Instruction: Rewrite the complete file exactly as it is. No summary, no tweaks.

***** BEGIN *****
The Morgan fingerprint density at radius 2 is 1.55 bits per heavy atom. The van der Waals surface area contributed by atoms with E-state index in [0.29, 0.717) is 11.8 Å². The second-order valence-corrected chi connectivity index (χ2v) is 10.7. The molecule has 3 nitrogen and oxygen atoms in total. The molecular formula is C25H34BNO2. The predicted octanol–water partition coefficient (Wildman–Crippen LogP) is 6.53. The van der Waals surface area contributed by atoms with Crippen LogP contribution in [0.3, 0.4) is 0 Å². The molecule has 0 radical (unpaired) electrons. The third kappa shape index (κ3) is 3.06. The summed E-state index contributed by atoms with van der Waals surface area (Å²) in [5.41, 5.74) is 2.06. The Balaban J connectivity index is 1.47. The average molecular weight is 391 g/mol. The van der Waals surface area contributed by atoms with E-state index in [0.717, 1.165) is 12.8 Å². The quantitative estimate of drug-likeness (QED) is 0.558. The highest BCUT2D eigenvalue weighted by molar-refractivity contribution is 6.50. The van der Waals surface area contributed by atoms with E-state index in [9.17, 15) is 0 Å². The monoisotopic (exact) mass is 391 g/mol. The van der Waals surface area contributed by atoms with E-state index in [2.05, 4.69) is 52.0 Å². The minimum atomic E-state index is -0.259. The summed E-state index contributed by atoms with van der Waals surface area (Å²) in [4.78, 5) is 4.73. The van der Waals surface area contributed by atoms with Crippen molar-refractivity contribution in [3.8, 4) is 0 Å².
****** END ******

The Morgan fingerprint density at radius 2 is 1.55 bits per heavy atom. The van der Waals surface area contributed by atoms with E-state index in [0.29, 0.717) is 11.8 Å². The second-order valence-corrected chi connectivity index (χ2v) is 10.7. The molecule has 3 nitrogen and oxygen atoms in total. The molecular formula is C25H34BNO2. The predicted octanol–water partition coefficient (Wildman–Crippen LogP) is 6.53. The van der Waals surface area contributed by atoms with Crippen LogP contribution in [0.3, 0.4) is 0 Å². The molecule has 0 radical (unpaired) electrons. The third kappa shape index (κ3) is 3.06. The summed E-state index contributed by atoms with van der Waals surface area (Å²) in [5.41, 5.74) is 2.06. The Balaban J connectivity index is 1.47. The average molecular weight is 391 g/mol. The van der Waals surface area contributed by atoms with E-state index in [0.717, 1.165) is 12.8 Å². The quantitative estimate of drug-likeness (QED) is 0.558. The highest BCUT2D eigenvalue weighted by molar-refractivity contribution is 6.50. The van der Waals surface area contributed by atoms with E-state index in [9.17, 15) is 0 Å². The monoisotopic (exact) mass is 391 g/mol. The van der Waals surface area contributed by atoms with E-state index in [2.05, 4.69) is 52.0 Å². The minimum atomic E-state index is -0.259. The summed E-state index contributed by atoms with van der Waals surface area (Å²) in [4.78, 5) is 4.73. The van der Waals surface area contributed by atoms with Crippen molar-refractivity contribution in [3.8, 4) is 0 Å².